EnglishEdit

Etymology 1Edit

From Middle English werk, warch, from Old English wærc, wræc (pain, suffering, anguish), from Proto-Germanic *warkiz (pain), from Proto-Indo-European *werǵ-, *wreǵ- (to work, act). Cognate with Swedish värk (ache, pain), Icelandic verkur (pain). Related to work.

NounEdit

wark (plural warks)

  1. (UK dialectal, Northern England, Scotland) Pain; ache.
Derived termsEdit

Etymology 2Edit

From Middle English werken, warchen, from Old English wærcan (to be in pain). Cognate with Swedish värka (to ache, pain), Icelandic verkja (to pain). See above.

VerbEdit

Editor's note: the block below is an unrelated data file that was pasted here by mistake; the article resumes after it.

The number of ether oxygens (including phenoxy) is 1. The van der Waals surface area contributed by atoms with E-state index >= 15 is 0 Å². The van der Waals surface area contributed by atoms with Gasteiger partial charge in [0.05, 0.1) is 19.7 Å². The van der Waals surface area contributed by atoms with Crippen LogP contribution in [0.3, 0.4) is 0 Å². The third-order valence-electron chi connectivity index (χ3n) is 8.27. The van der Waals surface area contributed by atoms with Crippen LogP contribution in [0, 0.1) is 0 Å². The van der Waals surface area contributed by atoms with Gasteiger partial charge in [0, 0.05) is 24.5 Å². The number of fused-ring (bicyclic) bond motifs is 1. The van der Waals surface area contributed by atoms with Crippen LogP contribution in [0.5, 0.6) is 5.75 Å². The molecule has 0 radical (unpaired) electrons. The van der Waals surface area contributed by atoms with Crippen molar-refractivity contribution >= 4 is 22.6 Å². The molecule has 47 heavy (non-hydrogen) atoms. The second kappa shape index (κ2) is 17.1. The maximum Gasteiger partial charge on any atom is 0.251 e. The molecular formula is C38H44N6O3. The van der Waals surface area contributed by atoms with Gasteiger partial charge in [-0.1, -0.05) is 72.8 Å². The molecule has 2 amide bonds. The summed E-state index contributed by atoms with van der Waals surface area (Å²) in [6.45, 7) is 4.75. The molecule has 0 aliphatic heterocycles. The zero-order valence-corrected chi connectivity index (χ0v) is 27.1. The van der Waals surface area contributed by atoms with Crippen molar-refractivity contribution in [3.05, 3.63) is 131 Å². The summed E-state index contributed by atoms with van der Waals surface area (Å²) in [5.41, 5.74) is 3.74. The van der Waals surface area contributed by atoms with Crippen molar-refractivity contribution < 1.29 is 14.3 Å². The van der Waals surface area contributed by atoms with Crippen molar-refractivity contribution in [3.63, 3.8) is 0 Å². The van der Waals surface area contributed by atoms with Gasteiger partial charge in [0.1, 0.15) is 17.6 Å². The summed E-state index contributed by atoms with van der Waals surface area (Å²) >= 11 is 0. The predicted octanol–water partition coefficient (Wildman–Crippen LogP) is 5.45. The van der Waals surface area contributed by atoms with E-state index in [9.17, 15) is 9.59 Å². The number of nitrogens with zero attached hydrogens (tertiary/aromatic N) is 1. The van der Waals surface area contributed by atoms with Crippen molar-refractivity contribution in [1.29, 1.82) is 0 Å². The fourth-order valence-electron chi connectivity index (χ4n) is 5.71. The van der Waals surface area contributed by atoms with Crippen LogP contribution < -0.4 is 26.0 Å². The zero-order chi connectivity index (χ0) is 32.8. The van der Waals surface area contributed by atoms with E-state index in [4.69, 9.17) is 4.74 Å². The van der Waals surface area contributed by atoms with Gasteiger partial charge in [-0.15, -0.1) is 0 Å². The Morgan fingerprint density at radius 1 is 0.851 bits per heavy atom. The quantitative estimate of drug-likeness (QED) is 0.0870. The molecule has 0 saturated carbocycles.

wark (third-person singular simple present warks, present participle warking, simple past and past participle warked)

  1. (intransitive) To be in pain; ache.

Etymology 3Edit

See work.

NounEdit

wark (plural warks)

  1. (obsolete, chiefly Scotland) A building.
    (Can we find and add a quotation of Spenser to this entry?)

KashubianEdit

NounEdit

wark m

  1. business
  2. profession

ScotsEdit

NounEdit

wark (plural warks)

  1. work
Last modified on 20 August 2013, at 11:16